A veto would mean the EU treaties would cease to apply to the UK at the end of the two-year period for talks foreseen in Article 50, without a new EU-UK relationship, which could include a free trade deal, being in place.

“This would be the very hardest of Brexits and to the detriment of everybody” Schulz told Tusk.

The Incredible Hof

The parliament chose the combustible Guy Verhofstadt as its Brexit boss in September. Yesterday in Strasbourg, the former prime minister of Belgium and committed federalist let rip.

"What they are proposing is that we go forward with the Brexit negotiations but without the parliament,” Verhofstadt, the leader of the ALDE Liberal group of MEPs, said. “Are they not aware that we have to approve these arrangements?”

“Do you want that we open separate negotiations with the British parliament? Is that what you want? You can get it,” he raged.

“If that is what the heads of state want, we are going to do it, parallel negotiations. I don't want it but apparently the council wants it.”

Turning on an unfortunate Council representative in the parliamentary chamber, he gave him both barrels.

“[US President Lyndon B Johnson] said once that it was better to have him inside the tent pissing out, than outside the tent pissing in,” said Verhofstadt.

“Maybe that's a good reality you can recall to the European Council."

Schulz, who is stepping down to run in Germany’s elections, will address EU leaders at his final summit tomorrow and tell them to change their plans.  Failure to do so could have “grave consequences”, he told Tusk in a letter sent on behalf of the parliament’s political leaders.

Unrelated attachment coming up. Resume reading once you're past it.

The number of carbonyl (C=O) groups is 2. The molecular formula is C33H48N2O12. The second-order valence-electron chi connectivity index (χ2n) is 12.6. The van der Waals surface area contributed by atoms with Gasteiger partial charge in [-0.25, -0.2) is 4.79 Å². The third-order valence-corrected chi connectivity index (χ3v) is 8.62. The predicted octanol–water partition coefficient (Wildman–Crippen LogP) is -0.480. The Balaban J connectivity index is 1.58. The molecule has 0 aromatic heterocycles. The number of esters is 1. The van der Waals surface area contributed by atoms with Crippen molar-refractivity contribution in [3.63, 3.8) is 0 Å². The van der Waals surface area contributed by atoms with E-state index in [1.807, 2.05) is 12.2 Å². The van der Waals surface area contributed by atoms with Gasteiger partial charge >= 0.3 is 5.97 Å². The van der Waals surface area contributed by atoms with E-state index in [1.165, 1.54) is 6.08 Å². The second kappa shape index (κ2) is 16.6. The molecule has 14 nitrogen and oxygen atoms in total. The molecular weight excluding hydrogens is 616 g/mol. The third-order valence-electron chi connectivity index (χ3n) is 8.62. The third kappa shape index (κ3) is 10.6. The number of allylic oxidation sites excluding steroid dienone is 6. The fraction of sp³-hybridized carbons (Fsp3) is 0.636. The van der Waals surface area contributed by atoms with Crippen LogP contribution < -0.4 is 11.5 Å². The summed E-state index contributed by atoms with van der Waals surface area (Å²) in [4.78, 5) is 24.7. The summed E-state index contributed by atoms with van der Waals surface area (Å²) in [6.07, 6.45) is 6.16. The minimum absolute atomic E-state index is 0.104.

His letter warned that if the parliament’s “secondary role” was confirmed this evening, it could “draw up its own detailed arrangements governing its interaction” with Barnier, and the UK government.

Parliament breaks ranks

Schulz and Verhofstadt’s threats are a long way from the bloc’s show of strength after the 23 June vote for Brexit.

After the referendum, it rapidly became clear that the European Commission, European Parliament and the remaining 27 member states of the EU had done their homework.

The country worst prepared for Brexit was Britain. It stood alone before a phalanx of EU chiefs, institutions and nations speaking with one voice.

There would be no negotiations over Brexit until Article 50 was triggered, which must happen as quickly as possible, they said.

No country or institution has gone off-message. All intoned, for example, that there could be no access to the single market without freedom of movement.

Power tussles between the council and parliament are nothing new in Brussels. The parliament became a directly elected body in 1979 in a move designed to give the EU more democratic legitimacy.

Since then it has pushed for greater influence over lawmaking, often in the face of stiff opposition from national governments in the council.

Most EU legislation drafted by the commission must now be backed by both parliament and council before it can become law.

EU diplomats have spent the week briefing journalists that the EU-27 was united on how to handle Brexit. But they failed to get the parliament on board.

It is a surprising misstep that exposed a faultline in the EU’s ranks. If it isn’t repaired over tonight’s dinner, the divisions between the three major EU institutions could widen.

 

 

James Crisp is a Brussels-based journalist who is the news editor of EurActiv.com